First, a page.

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@marc, I humbly disagree... not to say that such does not exist, but I have never had an expectation that static methods are thread-safe, nor have I heard of such an expectation. Static methods can still access static variables, (from any class), as well as instance variables in objects passed in as method parameters. –  Charles Bretana Aug 16 '09 at 1:48
    
(cont) The only way your expectation could be relied upon is if all static methods were prohibited from using any passed in by-reference variables, or instances of reference types, and from accessing any static variables in that or any other class. This would seem to be an extraordinarily onerous restriction, just to allow your "expectation" to be reliable. –  Charles Bretana Aug 16 '09 at 1:49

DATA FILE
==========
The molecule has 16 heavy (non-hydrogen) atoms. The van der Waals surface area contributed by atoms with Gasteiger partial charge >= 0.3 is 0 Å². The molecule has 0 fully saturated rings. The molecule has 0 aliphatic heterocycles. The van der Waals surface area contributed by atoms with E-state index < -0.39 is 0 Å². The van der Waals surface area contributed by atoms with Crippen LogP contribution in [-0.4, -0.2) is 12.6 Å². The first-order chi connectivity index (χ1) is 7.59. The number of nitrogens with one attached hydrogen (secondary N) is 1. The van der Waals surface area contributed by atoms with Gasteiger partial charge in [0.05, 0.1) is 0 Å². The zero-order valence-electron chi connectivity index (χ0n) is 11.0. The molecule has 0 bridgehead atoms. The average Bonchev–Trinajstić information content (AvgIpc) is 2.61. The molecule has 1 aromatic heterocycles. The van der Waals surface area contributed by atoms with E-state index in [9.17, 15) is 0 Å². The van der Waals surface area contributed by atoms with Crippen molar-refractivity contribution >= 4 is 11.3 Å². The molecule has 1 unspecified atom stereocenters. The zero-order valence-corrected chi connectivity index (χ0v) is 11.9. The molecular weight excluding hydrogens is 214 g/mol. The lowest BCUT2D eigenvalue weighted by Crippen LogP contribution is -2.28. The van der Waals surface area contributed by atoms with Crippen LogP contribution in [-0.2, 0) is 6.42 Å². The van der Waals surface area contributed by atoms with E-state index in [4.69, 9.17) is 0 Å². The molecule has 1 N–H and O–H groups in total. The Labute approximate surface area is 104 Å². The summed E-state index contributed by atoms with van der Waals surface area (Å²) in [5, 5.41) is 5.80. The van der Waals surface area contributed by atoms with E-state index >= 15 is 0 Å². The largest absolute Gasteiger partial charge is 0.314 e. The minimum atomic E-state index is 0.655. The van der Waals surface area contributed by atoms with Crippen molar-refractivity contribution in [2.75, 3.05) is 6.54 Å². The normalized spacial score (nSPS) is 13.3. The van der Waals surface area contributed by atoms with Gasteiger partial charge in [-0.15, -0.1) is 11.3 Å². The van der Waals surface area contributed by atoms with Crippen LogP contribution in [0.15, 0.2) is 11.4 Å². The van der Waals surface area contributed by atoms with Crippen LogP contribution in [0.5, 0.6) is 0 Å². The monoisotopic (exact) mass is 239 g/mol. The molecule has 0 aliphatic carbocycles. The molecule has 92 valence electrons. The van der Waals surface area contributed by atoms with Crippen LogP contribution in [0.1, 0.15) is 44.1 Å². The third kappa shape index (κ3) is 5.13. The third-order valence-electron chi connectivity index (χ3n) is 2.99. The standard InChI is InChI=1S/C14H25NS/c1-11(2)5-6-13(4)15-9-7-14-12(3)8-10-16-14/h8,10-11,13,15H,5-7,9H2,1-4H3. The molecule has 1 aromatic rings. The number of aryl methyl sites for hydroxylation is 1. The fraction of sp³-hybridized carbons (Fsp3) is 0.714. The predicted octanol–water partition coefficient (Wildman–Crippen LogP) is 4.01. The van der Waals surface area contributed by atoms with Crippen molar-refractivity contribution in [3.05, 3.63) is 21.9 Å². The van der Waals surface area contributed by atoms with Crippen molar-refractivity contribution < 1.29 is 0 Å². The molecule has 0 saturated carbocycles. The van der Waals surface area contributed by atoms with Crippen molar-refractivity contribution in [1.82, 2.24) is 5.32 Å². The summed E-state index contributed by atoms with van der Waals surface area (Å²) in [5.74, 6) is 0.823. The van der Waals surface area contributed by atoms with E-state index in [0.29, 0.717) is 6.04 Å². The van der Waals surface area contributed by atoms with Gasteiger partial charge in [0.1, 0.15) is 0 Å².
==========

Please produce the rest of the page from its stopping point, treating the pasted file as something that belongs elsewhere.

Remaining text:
You reasoning doesn't follow. I am talking about its own static state (such as a static dictionary/list on a static field, used by the static method), since that cannot be controlled by the caller. Normally static methods are thread-safe by the simple trick of not using any private state ;-p The state of things like ref or ref-type args is controlled by the caller, and should be managed as such. It likewise doesn't impact external calls. The expectation is there, otherwise you would have a lot of locking in almost every line of your C# code. –  Marc Gravell Aug 16 '09 at 8:07
    
@marc, It is the use of shared public state that makes a block of code potentially unsafe, not private state. Any private local variables are by definition only accessible by the stack frame (thread) that created them. So, clearly, I must not be understanding what you mean by public/private... In any event, if a static method is passed a variable containing state, then it is potentially not thread safe, as another thread can call that static method while a previous thread is "in progress" with some invariant in a transient invalid state. Only local (to the method) variables are safe –  Charles Bretana Aug 17 '09 at 16:05